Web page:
Viewpoint: Improving the marketplace for consumers

    This page highlights efforts by Consumers Union and others to improve the marketplace

    Published: July 02, 2015 06:00 AM

    Actions you can take this month

    Stop deceptive ads in YouTube app for kids

    Geared toward children ages 5 and younger, Google's YouTube Kids app is supposed to provide them with age-appropriate content. But that content is intermingled with "user generated" videos that are actually program-length ads for toys and candy. Several groups, including Consumers Union, the advocacy arm of Consumer Reports, have filed a complaint with the Federal Trade Commission. You can share your concerns with the FTC.

    Fight surprise bills

    Have you ever opened a medical statement that didn't quite add up because of an error or a surprise charge? Share your story and get state-specific resources.

    The win: Safety labels for tenderized beef

    Beef that has been mechanically tenderized must soon carry a label, according to a new rule by the Department of Agriculture. Consumers Union pushed hard for that action because the process can drive dangerous bacteria deep into meat, increasing the risk of food poisoning. The new label will include cooking instructions to help ensure that bacteria are killed.

    How a fight against robocalls gave rise to an activist

    Most people consider robocalls to be a nuisance, but Aaron Foss saw them as a challenge. The freelance programmer built a call-blocking application, Nomorobo, and entered it in a Federal Trade Commission–sponsored contest for the best tech solution to stop robocalls. When it won a $25,000 prize, his first thought was to take the money and run. "I thought I'd go on vacation," says Foss, laughing.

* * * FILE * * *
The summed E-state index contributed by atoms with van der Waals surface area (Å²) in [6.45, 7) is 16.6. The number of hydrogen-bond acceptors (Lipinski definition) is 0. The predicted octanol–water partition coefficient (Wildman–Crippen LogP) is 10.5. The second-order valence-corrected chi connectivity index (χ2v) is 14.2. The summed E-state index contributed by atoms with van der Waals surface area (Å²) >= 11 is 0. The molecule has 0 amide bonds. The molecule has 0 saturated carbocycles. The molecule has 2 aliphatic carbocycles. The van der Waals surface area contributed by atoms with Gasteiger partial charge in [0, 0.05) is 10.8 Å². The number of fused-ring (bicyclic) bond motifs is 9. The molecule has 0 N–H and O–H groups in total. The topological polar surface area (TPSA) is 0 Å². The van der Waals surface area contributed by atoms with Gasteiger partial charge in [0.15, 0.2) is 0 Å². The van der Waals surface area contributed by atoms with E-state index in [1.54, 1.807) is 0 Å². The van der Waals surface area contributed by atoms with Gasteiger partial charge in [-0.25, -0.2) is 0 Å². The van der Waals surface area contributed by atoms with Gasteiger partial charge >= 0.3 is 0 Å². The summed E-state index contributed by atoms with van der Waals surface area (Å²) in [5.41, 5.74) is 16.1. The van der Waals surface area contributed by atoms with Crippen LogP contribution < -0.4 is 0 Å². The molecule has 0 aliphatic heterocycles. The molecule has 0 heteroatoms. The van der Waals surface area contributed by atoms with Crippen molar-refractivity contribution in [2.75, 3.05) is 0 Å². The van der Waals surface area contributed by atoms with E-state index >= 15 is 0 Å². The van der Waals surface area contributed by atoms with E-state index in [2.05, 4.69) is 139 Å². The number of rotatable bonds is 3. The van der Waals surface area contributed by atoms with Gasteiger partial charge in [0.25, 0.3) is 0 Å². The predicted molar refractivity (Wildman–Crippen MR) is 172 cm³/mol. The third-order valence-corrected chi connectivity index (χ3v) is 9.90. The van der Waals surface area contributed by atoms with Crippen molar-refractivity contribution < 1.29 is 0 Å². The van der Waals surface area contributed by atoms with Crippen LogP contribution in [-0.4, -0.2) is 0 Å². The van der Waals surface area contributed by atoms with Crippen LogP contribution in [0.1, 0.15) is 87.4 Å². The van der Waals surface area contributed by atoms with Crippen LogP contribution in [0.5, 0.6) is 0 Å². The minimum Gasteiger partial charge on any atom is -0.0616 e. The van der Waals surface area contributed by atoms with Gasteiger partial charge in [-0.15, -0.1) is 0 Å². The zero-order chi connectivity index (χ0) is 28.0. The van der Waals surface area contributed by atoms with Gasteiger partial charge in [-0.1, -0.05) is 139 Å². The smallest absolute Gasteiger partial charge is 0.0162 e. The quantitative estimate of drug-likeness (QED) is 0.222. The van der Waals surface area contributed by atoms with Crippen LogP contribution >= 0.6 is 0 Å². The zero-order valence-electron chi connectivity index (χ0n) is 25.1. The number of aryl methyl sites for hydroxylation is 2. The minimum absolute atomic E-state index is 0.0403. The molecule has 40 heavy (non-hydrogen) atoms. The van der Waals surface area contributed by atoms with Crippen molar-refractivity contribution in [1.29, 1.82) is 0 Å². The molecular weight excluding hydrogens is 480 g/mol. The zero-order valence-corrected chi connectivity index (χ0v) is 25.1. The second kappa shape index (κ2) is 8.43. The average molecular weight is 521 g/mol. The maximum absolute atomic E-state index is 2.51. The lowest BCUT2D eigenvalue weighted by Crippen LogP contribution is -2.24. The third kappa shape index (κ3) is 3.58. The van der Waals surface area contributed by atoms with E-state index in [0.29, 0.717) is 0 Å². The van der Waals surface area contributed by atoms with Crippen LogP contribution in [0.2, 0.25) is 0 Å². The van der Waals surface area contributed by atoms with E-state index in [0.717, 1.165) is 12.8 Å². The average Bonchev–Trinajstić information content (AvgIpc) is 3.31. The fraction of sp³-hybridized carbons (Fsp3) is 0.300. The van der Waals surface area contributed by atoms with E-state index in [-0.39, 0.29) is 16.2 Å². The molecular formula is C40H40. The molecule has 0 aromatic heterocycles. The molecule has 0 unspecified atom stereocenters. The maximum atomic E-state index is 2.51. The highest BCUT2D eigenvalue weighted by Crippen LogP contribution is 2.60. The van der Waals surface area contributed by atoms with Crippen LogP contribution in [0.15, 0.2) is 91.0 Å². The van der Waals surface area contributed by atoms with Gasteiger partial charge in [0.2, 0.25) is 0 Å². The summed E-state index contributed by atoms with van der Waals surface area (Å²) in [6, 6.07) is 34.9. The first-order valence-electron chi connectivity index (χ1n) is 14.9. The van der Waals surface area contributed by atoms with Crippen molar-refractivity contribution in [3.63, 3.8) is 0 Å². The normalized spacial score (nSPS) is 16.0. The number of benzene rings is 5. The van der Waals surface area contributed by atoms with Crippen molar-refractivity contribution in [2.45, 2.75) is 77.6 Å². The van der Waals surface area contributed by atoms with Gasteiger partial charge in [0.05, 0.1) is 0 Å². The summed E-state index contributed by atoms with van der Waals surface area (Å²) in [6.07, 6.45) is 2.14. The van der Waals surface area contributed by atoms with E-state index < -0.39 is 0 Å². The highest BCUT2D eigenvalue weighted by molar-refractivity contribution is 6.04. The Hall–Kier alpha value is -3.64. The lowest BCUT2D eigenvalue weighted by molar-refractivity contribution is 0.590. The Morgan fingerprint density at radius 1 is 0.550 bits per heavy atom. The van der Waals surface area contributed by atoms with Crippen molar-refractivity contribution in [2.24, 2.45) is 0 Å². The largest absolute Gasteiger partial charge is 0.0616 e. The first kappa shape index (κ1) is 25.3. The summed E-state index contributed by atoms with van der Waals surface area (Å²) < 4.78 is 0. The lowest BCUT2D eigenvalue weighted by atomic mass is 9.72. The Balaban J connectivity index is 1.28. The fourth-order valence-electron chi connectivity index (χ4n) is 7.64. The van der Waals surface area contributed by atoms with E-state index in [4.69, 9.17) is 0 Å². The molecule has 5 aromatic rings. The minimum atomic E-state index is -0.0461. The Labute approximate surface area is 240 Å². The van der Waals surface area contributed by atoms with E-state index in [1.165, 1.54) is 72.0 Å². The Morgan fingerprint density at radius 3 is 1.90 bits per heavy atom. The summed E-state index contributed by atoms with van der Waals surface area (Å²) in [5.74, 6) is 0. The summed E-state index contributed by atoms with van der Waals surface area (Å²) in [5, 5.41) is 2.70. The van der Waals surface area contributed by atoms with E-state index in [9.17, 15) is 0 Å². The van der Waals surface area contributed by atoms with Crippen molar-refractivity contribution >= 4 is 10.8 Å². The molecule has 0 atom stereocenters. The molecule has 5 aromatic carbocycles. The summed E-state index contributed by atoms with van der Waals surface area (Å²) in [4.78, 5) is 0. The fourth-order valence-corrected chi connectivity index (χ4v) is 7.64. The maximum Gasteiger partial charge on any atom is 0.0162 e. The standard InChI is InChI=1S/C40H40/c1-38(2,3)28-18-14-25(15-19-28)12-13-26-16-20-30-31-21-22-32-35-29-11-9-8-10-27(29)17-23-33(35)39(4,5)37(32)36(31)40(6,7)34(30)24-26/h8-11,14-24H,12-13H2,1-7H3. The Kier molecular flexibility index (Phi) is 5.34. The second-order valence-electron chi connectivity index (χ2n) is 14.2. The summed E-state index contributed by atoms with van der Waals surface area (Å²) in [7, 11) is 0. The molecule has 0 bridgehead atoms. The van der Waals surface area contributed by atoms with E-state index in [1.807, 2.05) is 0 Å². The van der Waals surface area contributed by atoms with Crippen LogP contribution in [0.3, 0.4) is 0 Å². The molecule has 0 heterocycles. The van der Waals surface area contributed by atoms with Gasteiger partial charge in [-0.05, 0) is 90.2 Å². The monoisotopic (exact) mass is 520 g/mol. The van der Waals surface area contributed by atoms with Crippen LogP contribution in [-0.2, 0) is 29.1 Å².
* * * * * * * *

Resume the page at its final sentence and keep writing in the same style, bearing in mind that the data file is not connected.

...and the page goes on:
Then news of the award broke, and he heard from about 3,500 people who had been harassed or scammed by the calls. "Their stories stuck with me," he says. "This was a problem to be solved."

    So Foss immersed himself in finding a solution, testified before a Senate subcommittee, and dedicated himself to bringing his invention to market. So far, Nomorobo has blocked more than 25 million robocalls. The cloud-based app, which analyzes caller IDs and automatically disconnects suspicious calls, is free for many consumers who use Internet-based VoIP service; Foss says he's committed to keeping it that way. "Eventually, this will be built into every phone line," he says, "and the carriers will be paying for it."

    Earlier this year, Foss delivered to the Federal Communications Commission 30 cases of paper with more than 25,000 messages from his users and all of Nomorobo's 2014 call logs. "I told them, ‘Here's the scale of the problem,' " he says, " ‘and here's how passionate people are.' "

    And it appears that the FCC took note. On June 18, the agency approved measures to help people halt robocalls by giving phone companies full authority to arm customers with technology to prevent the intrusion.

    Editor's Note:

    This article also appeared in the August 2015 issue of Consumer Reports magazine.

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